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To this I must add, that the mere fear of hell, and the judicial impression upon conscience from it, is not sufficient to convert men to God: for that servile affection, though it may stop a temptation, and hinder the eruption of a lust into the gross act, yet does not renew the nature, and make men holy and heavenly: There may be a respective dislike of sin, with a direct affection to it. Besides, that religion that is the mere effect of fear, will be, according to the nature of its principle, with resistance and trouble, wavering and inconstant: for tormenting fear is repugnant to the human nature, and will be expelled, if possible. In short, the fear of hell may be only a natural affection, that recoils from what is painful to sense : therefore it is the great design of the gospel, by the * fear of hell, as a powerful preparative, to make way for the love of God, who offers pardon and indemnity to all returning sinners, and for the hope of heaven, the blessed reward promised to them. No offers of mercy will prevail to make sinners to yield themselves, till they are stormed by the terrors of the Lord. But when the fear of hell has made a breach, divine grace enters, and takes possession. As the virtue of the loadstone, when encompassed and armed with iron, is increased, and draws a far greater weight than when it is naked and single; thus the attractives of heaven are more powerful to move the hearts of men, when enforced from the terrors of hell. Now the love of God, and the hope of heaven, are spiritual affections; and the obedience that flows from them is voluntary, from the entire consent of the soul, and persevering.

Lastly, From the consideration of the punishment determined for sin, we may understand how dear our engagements are to the Lord Jesus Christ. The rector and judge of the world would not release the guilty without a ransom, nor the surety without satisfaction; and the Son of God most willingly and coinpassionately gave his precious blood the price of our redemption. He obtained the spirit of holiness, to illuminate our minds, to incline our wills, to sanctify our affections; without whose omnipotent grace, neither the hopes or fears of things spiritual and future would ever have cleansed and changed our hearts and lives. We are naturally as senseless as the dead, as to what concerns our everlasting peace, blind and brutish; and without fear should plunge ourselves into destruction, if the spirit of power, and of a sound mind, did not quicken and direct us in the way to everlasting life. O that we might feel our dear obligations to him, who has delivered us from the wrath to come," and purchased for us a felicity perfect, and without end ! I would not lessen and disparage one divine work, to advance and extol another ; but it is a truth that shines with its own light, and is declared by our Saviour, that our redemption from hell to heaven, is a more ex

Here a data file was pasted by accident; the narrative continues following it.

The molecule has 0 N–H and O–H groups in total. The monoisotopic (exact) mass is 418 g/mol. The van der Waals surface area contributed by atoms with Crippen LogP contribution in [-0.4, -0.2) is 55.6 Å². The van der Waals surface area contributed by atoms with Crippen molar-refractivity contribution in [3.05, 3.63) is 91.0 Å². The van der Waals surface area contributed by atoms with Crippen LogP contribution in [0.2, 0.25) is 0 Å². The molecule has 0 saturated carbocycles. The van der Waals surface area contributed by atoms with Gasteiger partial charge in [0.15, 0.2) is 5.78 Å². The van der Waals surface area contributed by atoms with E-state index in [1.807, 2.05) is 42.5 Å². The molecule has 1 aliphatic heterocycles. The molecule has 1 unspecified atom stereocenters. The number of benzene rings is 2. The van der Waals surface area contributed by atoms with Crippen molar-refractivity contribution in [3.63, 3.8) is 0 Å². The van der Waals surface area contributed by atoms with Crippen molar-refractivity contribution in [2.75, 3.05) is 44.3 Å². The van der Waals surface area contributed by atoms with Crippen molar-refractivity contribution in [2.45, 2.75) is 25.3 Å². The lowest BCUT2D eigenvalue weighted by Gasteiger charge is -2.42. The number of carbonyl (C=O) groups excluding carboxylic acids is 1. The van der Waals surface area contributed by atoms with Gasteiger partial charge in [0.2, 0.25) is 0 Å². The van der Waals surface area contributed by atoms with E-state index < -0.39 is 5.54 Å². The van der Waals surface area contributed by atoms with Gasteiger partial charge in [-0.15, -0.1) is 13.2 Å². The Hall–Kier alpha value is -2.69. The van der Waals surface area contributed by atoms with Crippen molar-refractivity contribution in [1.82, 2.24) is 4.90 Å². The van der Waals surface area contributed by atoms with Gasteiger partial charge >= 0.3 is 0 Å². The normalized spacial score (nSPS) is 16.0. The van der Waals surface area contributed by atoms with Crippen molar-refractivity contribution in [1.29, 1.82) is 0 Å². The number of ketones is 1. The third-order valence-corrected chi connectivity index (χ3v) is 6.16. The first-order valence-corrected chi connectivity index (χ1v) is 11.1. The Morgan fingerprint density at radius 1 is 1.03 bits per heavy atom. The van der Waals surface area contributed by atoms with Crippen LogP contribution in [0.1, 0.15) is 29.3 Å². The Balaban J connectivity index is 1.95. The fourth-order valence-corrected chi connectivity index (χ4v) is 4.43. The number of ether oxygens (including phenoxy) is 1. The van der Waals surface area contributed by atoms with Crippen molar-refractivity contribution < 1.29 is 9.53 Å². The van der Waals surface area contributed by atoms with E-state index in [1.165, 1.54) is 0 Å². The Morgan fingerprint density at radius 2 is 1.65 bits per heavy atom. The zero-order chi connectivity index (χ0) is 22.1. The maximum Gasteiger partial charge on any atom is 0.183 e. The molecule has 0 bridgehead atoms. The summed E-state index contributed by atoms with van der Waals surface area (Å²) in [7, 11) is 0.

* Nisi timore incipiat homo deum colere, non perveniet ad amorem. Aug.

cellent benefit than our creation ; in as much as our well-being is better than our being, and eternal misery is infinitely worse than mere not-being. Our Saviour speaks of Judas, “ It had been better for him if he had never been born.” How engag. ing is the love of Christ, who raised us from the bottom of hell to the bosom of God, the seat of happiness! If his perfections were not most amiable and attractive, yet that he died for us, should make him the object of our most ardent affections. “ To those who believe, he is precious :" To those who have felt their undone condition, and that by his merits and mediation are restored to the favor of God, that are freed from tormenting fears, and revived with the sweetest hopes, he is, and will be eminently and eternally precious. “Blessing, and honor, and glory, and power, be to Him that sitteth upon the throne, and to the Lamb forever and ever."

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